The upshot of the digital age coinciding with economic gamesmanship was competetive rivalry powered by information. Everything from stocks, finance, manufacturing and trade routes became increasingly dependent on information. They also became correspondingly susceptible to misinformation, false info, false flag bamboozles and downright manipulation.
As the econimic leader with highly visible social conflicts, the US is a prime target of envy.. Its cultural tradition as lone ranger locks its focus into protection rather than cooperation. As it now floundered in a mire of local concerns, it reels from a near-coup that thrust it square into the global world. Coups were no longer a peril in distant third world countries. One had happened at home and could happen again. It had occurred under a leader with deep ties to Russia and other authoritarian hubs like the Middle East. By attacking Ukraine, Russia made manifest the dual potential of digital technoloy, for either good or ill. The invasion is a litmus test for America’s direction in a global world.
Digital technology has radically transformed the world. The aereole roots of information flow now reach into every corner of the globe. In many cases, the shift outward has depleted the deep ground-roots of culture. In most of the world’s near-200 countries today, the individual is a will-o-the-wisp subject to winds either good or ill. Governments, institutions, commerce and cultural traditions determine the direction.
Moreover, the world wide web has exponentially outperformed the 1454 Gutenberg printing press in information flow. Originally conceived by the US Department of Defense, the internet is now a battleground for democratic principles. Free speech is in digital war with the economic interests of private enterprise social media moguls. As the info superhighway builds arteries worldwide, potholes and sinkholes in the concrete make the industry rife for legal evolution. Since that work is critical for detering crime and abuse, the precision of language regains an importance lost in the haze of weeds and wilding now clogging the highway lanes.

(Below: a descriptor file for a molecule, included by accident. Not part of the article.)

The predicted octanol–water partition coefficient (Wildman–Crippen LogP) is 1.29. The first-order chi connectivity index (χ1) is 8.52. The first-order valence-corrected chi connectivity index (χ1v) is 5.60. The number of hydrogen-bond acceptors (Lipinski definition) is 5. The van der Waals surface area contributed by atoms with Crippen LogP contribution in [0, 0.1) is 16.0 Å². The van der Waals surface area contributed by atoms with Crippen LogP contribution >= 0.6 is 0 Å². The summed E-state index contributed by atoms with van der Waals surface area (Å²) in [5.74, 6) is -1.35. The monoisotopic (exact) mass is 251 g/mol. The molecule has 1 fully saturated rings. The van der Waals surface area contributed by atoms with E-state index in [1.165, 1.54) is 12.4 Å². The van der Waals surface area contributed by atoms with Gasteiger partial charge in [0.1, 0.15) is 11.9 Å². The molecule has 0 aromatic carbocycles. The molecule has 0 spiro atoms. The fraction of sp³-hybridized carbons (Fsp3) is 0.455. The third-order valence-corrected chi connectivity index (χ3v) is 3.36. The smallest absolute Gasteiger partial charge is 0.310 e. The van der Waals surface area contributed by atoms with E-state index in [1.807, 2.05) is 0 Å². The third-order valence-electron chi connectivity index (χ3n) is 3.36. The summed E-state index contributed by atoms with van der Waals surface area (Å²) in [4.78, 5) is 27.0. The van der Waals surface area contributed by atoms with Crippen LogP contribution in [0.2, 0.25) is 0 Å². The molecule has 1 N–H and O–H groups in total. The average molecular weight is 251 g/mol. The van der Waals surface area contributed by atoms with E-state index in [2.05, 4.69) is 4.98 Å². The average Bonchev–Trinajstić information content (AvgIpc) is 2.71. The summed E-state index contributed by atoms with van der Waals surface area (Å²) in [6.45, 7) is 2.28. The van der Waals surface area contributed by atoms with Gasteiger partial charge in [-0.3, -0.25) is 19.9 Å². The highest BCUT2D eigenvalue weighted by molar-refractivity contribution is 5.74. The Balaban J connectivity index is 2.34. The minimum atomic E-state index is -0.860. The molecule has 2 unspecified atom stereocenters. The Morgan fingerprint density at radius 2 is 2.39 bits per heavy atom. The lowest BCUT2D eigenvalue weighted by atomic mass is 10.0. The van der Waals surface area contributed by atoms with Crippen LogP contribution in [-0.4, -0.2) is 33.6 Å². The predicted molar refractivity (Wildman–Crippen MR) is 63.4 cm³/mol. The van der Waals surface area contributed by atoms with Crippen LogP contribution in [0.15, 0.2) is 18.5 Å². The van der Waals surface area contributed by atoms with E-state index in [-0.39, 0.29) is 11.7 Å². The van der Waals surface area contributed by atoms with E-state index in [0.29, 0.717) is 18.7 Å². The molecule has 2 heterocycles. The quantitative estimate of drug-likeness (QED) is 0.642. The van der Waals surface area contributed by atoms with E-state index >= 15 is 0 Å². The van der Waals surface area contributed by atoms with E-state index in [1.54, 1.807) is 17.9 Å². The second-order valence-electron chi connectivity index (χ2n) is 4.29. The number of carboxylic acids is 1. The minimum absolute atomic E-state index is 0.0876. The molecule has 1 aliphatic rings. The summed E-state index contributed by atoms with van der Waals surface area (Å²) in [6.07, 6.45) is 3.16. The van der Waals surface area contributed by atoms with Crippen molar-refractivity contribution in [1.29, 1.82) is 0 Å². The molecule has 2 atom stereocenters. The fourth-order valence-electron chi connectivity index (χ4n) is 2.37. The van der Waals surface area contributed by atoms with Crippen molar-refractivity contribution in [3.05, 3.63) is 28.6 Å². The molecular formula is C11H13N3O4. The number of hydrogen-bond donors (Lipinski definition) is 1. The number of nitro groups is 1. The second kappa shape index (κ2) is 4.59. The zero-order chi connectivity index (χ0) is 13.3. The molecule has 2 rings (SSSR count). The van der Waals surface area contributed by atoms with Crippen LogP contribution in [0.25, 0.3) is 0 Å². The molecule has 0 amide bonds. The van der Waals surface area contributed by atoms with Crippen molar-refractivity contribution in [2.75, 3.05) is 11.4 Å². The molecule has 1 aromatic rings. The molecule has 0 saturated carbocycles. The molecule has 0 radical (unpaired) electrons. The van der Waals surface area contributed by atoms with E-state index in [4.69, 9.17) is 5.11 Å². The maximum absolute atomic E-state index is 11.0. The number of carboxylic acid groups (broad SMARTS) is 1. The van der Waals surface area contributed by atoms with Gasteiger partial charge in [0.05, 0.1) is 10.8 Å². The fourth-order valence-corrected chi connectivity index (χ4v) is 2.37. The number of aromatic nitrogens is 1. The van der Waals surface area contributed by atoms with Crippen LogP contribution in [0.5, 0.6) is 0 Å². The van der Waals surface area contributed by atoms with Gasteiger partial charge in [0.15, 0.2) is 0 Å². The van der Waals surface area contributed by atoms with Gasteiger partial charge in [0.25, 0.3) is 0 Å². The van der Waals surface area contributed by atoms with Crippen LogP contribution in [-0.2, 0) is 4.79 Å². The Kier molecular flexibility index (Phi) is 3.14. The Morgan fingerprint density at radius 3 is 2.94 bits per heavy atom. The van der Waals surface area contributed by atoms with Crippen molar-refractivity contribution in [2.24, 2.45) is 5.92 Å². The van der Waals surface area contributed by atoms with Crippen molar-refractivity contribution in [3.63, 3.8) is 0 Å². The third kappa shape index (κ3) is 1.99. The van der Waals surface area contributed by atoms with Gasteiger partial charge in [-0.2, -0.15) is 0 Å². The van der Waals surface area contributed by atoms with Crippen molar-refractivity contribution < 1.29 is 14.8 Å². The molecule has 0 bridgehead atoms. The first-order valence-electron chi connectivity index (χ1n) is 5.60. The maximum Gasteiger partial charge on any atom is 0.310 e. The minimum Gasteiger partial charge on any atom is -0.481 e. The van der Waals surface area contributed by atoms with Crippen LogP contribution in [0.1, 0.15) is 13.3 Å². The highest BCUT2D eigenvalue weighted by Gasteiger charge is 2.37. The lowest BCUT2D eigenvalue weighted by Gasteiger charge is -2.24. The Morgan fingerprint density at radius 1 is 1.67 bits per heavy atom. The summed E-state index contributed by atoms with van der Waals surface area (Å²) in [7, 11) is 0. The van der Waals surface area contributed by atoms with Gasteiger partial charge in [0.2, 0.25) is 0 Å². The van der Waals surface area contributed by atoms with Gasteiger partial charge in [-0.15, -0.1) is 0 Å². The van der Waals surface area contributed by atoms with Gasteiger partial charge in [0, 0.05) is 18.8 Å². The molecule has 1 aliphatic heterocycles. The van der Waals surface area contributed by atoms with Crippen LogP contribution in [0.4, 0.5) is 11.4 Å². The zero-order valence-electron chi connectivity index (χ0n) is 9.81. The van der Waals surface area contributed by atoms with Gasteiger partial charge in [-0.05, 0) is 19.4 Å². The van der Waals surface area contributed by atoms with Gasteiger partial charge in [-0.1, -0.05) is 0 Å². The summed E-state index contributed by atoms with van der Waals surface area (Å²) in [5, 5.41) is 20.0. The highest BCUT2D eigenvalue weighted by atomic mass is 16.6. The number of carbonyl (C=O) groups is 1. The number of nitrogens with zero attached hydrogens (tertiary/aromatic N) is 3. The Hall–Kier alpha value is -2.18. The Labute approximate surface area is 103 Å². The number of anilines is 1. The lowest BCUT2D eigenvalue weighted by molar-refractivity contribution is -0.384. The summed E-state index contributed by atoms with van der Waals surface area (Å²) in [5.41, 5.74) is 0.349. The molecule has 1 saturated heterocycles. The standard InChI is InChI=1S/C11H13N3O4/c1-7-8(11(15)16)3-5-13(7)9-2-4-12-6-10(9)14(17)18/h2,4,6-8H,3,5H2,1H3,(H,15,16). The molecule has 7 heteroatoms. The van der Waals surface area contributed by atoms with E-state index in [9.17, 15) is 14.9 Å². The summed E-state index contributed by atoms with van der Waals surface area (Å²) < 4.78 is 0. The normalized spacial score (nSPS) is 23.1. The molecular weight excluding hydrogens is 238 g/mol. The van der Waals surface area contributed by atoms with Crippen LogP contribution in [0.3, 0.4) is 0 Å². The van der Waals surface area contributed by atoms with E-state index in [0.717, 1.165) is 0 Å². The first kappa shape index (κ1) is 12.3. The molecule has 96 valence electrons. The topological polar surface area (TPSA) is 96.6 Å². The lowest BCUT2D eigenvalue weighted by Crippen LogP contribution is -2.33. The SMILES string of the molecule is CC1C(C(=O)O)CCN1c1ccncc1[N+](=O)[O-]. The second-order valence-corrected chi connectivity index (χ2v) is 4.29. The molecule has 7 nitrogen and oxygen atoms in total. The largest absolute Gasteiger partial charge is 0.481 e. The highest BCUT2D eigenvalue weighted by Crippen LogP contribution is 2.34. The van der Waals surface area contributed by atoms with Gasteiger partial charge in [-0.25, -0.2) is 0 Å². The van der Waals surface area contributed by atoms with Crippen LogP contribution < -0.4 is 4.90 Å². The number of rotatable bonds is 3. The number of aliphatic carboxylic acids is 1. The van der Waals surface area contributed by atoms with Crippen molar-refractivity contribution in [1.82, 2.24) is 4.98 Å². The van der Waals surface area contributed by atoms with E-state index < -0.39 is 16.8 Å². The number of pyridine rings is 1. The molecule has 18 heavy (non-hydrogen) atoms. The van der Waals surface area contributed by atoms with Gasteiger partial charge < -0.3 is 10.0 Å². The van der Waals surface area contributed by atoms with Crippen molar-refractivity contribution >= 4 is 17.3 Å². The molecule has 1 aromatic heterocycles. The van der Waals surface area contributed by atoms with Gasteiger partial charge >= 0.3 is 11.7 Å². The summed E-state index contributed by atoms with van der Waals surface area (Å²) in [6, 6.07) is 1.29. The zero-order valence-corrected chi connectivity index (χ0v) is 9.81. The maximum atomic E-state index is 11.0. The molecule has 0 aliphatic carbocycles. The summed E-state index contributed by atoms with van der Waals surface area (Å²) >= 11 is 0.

Words and language connected to thought are the writer’s domain. Classically trained Fogarassy brings the advantage of institutional memory to her work in the digital phase of the ageless art of writing in the turbulence of an industry in upheaval. Hidebound rules of the publishing world don’t apply when private enterprise assumes the risks that publishers once took in a gamle on whether a work would find the public interest to recoup an investment largely enough to earn a profit. Intellectual property and copyright protections provide skimpy cover for works purlloined by hackers or conglomerates like Amazon and Google. But at the heart of all the grubbing is the message that endures beyond the 15 minutes of fame that some of the best paid influencers can claim for no more than a minute.
There is no question that digital technology has radically transformed the world. Its impact has been more profound than electricity itself. The cell phone eliminated decades of electrifying rural areas. But even more striking is the fact that the sudden clash of cultures is as explosive as the writing process has been since the earliest days of civilization.